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Rotterdam, Netherlands

Urban Citizenship and Identity: Tariq Ramadan

Erasmus University

March 5, 2009

"Integration is a concept from the past. "Contribution" is the concept of the future." - Dr. Tariq Ramadan

It has come to our attention that Tariq Ramadan has been removed from his posts as community adviser to the city of Rotterdam and visiting lecturer on religion at Erasmus University. Regardless of this recent turn of events, Cities of Migration remains impressed with the initiative taken by the City of Rotterdam to co-sponsor an academic appointment with the university to help interpret and implement its integration policies and advance its “urban citizenship” model. –Kim Turner, Cities of Migration, September 3, 2009.

Cities around the world are seeking new ways to create and encourage effective dialogue between cultural communities, new immigrants and the larger community.

As part of their efforts, the city of Rotterdam has recruited a high profile and recognized international commentator to draw greater attention to integration issues and foster the sort of proactive discussion that can prevent racial and religious tensions from building.

As a platform for this, the municipality of Rotterdam has provided the funding for the creation of the Chair in “Identity and Citizenship” (Faculty of Social Sciences and the Faculty of History and Arts) at Erasmus University. This Chair is part of the city’s commitment to urban citizenship.

On May 11, 2006 the City announced an official commitment to “Urban Citizenship” in reference to their adoption of an integrated framework for all activities in Rotterdam during the 2006-2010 political term – with a focus on the areas on integration, participation, emancipation and citizenship.

Following on this commitment, on January 1 2007, renowned philosopher and theologian Prof. Dr. Tariq Ramadan was appointed as the Visiting Professor in charge of the Chair: “Citizenship and Identity” at the Erasmus University Rotterdam, a position he will hold for a two year tenure. In this role, he will advise the city of Rotterdam within the context of the “Citizenship, Identity and Sense of Belonging Project.”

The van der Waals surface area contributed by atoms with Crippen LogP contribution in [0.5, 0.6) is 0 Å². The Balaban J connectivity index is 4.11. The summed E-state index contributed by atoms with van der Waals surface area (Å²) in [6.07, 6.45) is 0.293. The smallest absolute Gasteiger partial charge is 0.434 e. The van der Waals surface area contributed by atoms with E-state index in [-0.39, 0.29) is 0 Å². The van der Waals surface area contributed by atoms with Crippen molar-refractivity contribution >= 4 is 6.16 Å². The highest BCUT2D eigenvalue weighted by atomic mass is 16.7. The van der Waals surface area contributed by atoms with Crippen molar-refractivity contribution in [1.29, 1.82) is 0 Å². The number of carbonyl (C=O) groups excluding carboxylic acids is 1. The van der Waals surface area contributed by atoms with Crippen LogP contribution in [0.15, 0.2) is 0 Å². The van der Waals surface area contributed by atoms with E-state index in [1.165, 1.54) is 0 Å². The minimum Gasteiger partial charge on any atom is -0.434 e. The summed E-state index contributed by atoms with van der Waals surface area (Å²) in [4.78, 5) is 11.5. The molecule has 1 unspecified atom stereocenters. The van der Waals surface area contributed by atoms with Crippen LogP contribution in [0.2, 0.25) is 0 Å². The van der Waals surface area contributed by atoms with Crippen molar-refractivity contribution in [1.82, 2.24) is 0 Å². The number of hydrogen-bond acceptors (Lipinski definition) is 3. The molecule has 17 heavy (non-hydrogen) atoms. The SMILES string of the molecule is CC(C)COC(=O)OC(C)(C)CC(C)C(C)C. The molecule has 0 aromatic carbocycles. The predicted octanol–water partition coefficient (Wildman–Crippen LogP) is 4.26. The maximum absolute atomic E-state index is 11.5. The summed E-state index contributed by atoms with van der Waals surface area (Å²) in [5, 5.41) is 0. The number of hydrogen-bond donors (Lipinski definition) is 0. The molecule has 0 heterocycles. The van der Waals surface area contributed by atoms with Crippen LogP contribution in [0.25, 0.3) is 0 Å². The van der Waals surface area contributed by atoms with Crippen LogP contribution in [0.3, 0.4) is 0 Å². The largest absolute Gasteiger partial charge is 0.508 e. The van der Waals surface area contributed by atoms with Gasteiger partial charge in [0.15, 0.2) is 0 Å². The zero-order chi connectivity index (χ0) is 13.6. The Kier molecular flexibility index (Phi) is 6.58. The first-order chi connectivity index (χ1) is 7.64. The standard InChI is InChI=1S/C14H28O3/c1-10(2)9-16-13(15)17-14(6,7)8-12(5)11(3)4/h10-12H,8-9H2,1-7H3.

Ramadan is a Swiss Muslim academic with a focus in Islamic Theology. He has been ranked by Prospect and Foreign Policy as the 8th most influential contemporary intellectuals in the world. He holds an MA in Philosophy and French literature and PhD in Arabic and Islamic Studies from the University of Geneva. In Cairo, he had training in classic Islamic scholarship at Al-Azhar University.

He is also a Senior Research Fellow at St. Antony’s College (Oxford), Doshisha University (Kyoto, Japan) and at the Lokahi Foundation (London), as professor of Islamic Studies. He is also the president of the European think tank: European Muslim Network (EMN) in Brussels.

Dr. Ramadan is recognised for his reformist views on Islam, including his emphasis on the difference between religion and culture (which he believes are too often confused) and belief that citizenship and religion are separate concepts.

Urban Citizenship for all Rotterdammer

There are over 1 million Muslims living in the Netherlands and they represent 5.8% of the population and are mostly concentrated in the urban areas such as Rotterdam.

The City of Rotterdam hopes that by appointing an international figure to the lead the integration debate it will help to build trust and mutual knowledge between the both Muslims and Non-Muslims. Dr. Ramadan will be working not only at the university but will also bring the debate to schools, mosques and community centres particularly around the issued of education, employment and media and perception.

Ramadan conducted an extensive city tour of Rotterdam in the spring of 2007, asking various groups how to to develop a model of urban citizenship that recognized the contribution of each citizen and could contribute to a collective sense of belonging. Among the programs resulting from this consultation are a series of education initiatives aimed at building bridges between cultural communities.

For example, with Tariq Ramadan’s co-operation, the City of Rotterdam has recently launched the ‘Joining Hands against Forced Marriages’ campaign. The project began as a local initiative led by SPIOR and is aimed primarily at the Muslim community.

The Europe-wide campaign on forced marriage has been launched in other cities, including Brussels, Paris, Madrid, London, Berlin and Bologna. A booklet published by SPIOR about forced marriages has been translated for the purpose of the European campaign into English, German, French, Italian and Spanish and will be distributed in six European countries.

Making it Work for You:

  • Using a high profile figure to champion your cause sends a strong message to your stakeholders.
  • Controversial topics in religion and culture are best met with a proactive, frontal approach that encourages discussion and helps reduce misunderstanding based on lack of information.
  • Sometimes a good idea is untested and may require some risk-taking in the interests of the cause. Calculate the risks and then be bold!
  • The City of Rotterdam's collaboration with the local university strengthens institutional connections and brings increased authority to the cause



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